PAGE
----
In contrast to the traditional heroine’s quest, the hero’s quest or journey shows that the 1) hero is uncomfortable in the world, and 2) sees a call to adventure, 3) but refuses until life is unbearable and forces changes 4) the hero meets a mentor, then 5) the hero crosses the threshold of no return 6) is tested, meets allies and enemies 7) ready for the major approach or challenge 8) then the hero undergoes an ordeal and faces death and/or a greatest fear, until 9) there is reward, but still the hero is not out of danger – all can still be lost as the hero begins the 10) journey home, only to near get to home and is 11) tested once more, until all ambivalence about this quest has gone 12) the hero sets about transforming the world as the hero has been transformed.

On the fangirl blog series: the heroine’s journey, they look at what a feminine parallel to the hero’s quest would look like. Campbell looked backwards for his model so fangirl blog looks forwards to identify strong female stories who are not just heroes with boobs. They have feminine concerns, such as whether to have children or not, and they do not necessarily get a happy ending. Is this a reflection of our times?

Ribbonfarm defines the modern heroine’s journey in these three steps:

  1. The heroine is confused.
  2. Her value and dignity are threatened, and her ability to defend this value is tested.
  3. She proves her value by either transcending or invalidating the test and then she redefines what her worthiness means.

The reluctant Suffragette

Suffragette follows a group of women fighting for the right to vote. The lead character, Maud Watts, follows each step of the hero’s quest within the modern heroine’s journey. She is reluctantly called and refuses the call, until there is no alternative and she becomes convinced that change is the only way forward. She pays a high price for her value, but is able to save another young girl from living the life she has lived. Maud Watts’s goal is to find a different way to live this life, which is ultimately what she does. It is a poignant and moving film.

Suffragette’s writer, Abi Morgan said that many male actors turned down Suffragette because the male roles were only supporting roles.  It also took ten years to get the funding to get it made because it has a predominantly female cast and no romance – not a major box office draw? It is only aimed at half the population.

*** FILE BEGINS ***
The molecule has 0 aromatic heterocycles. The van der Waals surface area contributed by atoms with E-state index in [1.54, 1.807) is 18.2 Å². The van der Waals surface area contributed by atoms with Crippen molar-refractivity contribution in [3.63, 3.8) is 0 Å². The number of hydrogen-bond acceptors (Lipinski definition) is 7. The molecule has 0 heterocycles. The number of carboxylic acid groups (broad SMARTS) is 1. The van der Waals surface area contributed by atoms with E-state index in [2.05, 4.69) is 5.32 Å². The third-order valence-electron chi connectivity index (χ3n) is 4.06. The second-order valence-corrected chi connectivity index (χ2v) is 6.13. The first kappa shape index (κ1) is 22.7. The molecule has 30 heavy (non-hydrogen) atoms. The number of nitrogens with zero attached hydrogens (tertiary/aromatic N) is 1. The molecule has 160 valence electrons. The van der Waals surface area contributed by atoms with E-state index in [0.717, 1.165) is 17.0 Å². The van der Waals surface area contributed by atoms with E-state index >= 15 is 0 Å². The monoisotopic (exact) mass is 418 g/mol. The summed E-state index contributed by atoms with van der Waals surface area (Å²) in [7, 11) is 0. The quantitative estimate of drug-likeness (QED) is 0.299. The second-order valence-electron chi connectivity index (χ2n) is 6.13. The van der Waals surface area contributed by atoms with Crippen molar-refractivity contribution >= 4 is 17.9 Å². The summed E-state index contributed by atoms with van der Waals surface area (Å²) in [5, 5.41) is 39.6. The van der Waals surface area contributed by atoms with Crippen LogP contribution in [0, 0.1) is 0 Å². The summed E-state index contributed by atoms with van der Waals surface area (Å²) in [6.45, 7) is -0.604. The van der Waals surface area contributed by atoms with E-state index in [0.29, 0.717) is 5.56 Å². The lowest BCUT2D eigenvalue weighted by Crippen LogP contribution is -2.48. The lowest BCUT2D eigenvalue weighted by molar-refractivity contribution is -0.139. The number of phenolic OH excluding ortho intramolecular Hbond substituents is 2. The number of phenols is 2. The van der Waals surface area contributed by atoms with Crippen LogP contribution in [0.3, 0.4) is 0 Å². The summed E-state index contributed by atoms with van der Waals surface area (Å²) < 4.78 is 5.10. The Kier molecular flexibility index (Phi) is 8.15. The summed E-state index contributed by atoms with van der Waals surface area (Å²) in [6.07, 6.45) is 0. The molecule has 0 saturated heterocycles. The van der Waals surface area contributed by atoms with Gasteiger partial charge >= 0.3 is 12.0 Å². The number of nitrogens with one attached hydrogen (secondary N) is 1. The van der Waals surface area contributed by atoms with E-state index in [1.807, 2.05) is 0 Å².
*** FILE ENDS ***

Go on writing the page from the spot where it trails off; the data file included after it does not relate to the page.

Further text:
Incidently, I read a theory (for which I can’t, alas, find original references) that the reason only the women over 30 were given the vote in the UK in 1918, was because so many young men had been killed in World War I, Parliament didn’t want a female majority making decisions on how the country was to be run.

Would the UK and the rest of the world look different today if Parliament had decided that a female majority was a good thing?

Spy v Spectre

Spy movie also follows a heroine’s quest of answering the call, transcending her circumstances, and creating new ones for herself whilst becoming happy in the process of self-actualisation. It has plenty of great female characters too. The most successful spy, Karen Walker, is a woman, as is the boss, Elaine Crocker, and the baddie, Rayna Boyanov, who inherits the business from her dad. No one feels the need to explain or justify these women’s place – it is the way of the world – a balanced world of equal opportunity. A lot of the movie is played for laughs so it is very funny whilst turning the spy formula on its head. The deskbound agent grow into her brilliance in the field and at the end of the movie she turns down the hot guy to have a girl’s night, because she knows what is important. She values her friends and support network.

Spy has ruined all other spy movies for me because it was so good and like my girls, I love watching women come into their own on the big screen. It is much more satisfying. It resonates with us. Spy is particularly brilliant as the main character is a 40-year old woman who she doesn’t need to be anything else but herself in order to achieve success. Susan Cooper embodies a new fabulous heroine with a great message.

After Spy, I watched Spectre and in comparison it seemed very old-fashioned and formulaic, and no fun at all. Bond shoots people and takes parts in fantastically elaborate stunts. He is a maverick who saves a corrupt world whilst getting revenge. He is of course supported by women who endure until they need saving and who find him irresistible. Yawn! The women are only there to boost his ego.

I eagerly await the Spy sequel. Move over Bond, Susan Cooper has arrived.